5 Ways To Educate The Kids About Being Outdoors

Computer games, social media and advances in technology mean our children aren’t as active as they used to be. However, kids have plenty to gain from getting outdoors – and there are more benefits than just fresh air and exercise. Research suggests being outside with nature can enhance development, improve learning abilities and reduce anxiety.

The lack of outdoor activity among children is considered a major problem these days. Author and journalist Richard Louv argues that the limited access to nature is contributing to obesity and behavioral problems, resulting in what Louv calls nature deficit disorder. Currently, nature deficit disorder isn’t a recognized health condition, but the advantages kids get from being out in the fresh air can’t be denied. However, before getting outside, it's vital that children are educated about the natural environment first, So, with that in mind, here are some methods to teach your kids about getting outdoors.

Teach Them Young

Educating your child about the outdoors should start from a young age. A great example is the Ottauquechee School in Vermont, which has a dedicated day of the week dubbed ‘Forest Monday’. Each Monday, regardless of the weather, the children get outside into the woods, where they’re encouraged to observe the changes in nature, and there’s learning stations to further their understanding of nature. However, it’s about having fun, too, with plenty of opportunity for light hearted activities along the way.  

Getting your kids outside needn’t be restricted to school times though. As soon as it is practical, dedicate some time so both you and your children can explore nature – even if it is only in the back yard. Let them watch the birds soar, show them what is safe to touch and what isn’t and teach them to appreciate the natural environment. With some encouragement, your kids will develop an early appreciation of the outdoors that will remain with them for life.

Make It Interactive

Many children find it easier to learn about a topic when they are invited to interact with it. For activities that everyone can interactive with, consider nature trails and family friendly walks. Alternatively, hold mini contests and perhaps give small prizes for correctly identifying flowers and animals, or create quizzes to educate children on some of the common dangers. You could also buy books that encourage interaction, such as I-spy books.

Introduce Your Kids To Natural Habitats And Farm Parks

In a reflection of our times, surveys often show how little our kids know about where our food comes from, but this doesn’t have to be the case. Take your child to the local farm parks or natural habitats to educate them while they are still young.  Farm parks are also a good way of teaching your child to respect nature and how to interact safely with it.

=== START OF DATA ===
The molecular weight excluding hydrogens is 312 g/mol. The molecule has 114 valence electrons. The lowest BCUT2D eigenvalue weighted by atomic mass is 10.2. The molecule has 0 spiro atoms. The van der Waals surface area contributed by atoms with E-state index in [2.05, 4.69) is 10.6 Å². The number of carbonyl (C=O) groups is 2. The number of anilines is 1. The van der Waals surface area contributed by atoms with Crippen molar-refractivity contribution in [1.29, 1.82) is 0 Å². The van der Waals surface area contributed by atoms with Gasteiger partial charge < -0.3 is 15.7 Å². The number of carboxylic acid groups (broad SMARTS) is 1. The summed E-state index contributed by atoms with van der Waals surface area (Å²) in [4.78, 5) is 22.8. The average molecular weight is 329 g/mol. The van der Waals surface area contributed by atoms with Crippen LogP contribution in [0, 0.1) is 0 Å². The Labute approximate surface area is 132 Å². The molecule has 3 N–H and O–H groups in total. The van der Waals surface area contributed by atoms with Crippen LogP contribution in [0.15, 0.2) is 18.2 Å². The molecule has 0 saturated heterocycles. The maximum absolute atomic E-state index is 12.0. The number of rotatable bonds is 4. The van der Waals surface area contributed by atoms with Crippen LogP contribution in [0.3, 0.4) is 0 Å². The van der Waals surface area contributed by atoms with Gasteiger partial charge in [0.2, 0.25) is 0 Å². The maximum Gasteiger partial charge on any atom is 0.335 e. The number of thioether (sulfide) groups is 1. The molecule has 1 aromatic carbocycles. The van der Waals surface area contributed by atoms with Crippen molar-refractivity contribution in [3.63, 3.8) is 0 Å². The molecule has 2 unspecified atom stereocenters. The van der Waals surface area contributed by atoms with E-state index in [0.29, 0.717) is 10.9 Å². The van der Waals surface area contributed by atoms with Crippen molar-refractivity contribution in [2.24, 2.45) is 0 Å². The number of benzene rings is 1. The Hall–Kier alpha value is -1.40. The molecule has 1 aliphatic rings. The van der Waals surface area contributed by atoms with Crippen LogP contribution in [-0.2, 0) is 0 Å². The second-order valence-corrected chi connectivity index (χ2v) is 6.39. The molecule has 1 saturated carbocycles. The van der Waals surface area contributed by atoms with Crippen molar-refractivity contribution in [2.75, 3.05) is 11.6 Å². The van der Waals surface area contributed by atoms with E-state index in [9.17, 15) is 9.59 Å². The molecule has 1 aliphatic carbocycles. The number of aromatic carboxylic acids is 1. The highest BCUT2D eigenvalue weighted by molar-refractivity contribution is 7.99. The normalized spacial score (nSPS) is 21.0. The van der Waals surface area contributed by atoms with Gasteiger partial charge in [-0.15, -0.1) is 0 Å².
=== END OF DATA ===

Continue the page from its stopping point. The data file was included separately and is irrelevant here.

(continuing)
Engage Your Child With Books

Sometimes, getting your child outside regularly might not be practical, however, that doesn’t mean they should miss out on learning opportunities. There are a whole host of interactive books available that can be both inspiring and educational. For example, The Great Big Book of Children’s Games by Debra Wise has more than 450 games indoor and outdoor games to choose from. The Kids Outdoor Adventure Book by Stacy Tornio is packed full of activities and The Kids Guide to Exploring Nature by the Brooklyn Botanic Garden Educators is another great resource. I-spy books are a great choice too.

Encourage Them To Garden

Increased self-confidence, extra exercise and improved focus are just some of the advantages to gardening. However, growing food or flowers also instils a great sense of satisfaction, while teaching patience and perseverance. = In addition, gardening also teaches responsibility and allows your child to feel confident around some of the ‘creepy crawlies’ that are an inevitable part of nature. Try simple things like growing cress and herbs to provide a sound appreciation of gardening from an early age.


It is often felt that children are missing out on the benefits of being outdoors. Even from a young age, newer technologies can encourage kids to stay inside, rather than explore as they would have done in simpler times. Parents, too, are often fearful about letting their children out because of safety concerns, however, it doesn’t have to be like that. Educating your child about nature will help them to be confidence outdoors, and hopefully it will help to reassure parents that letting their children explore the outside is largely a safe exercise.

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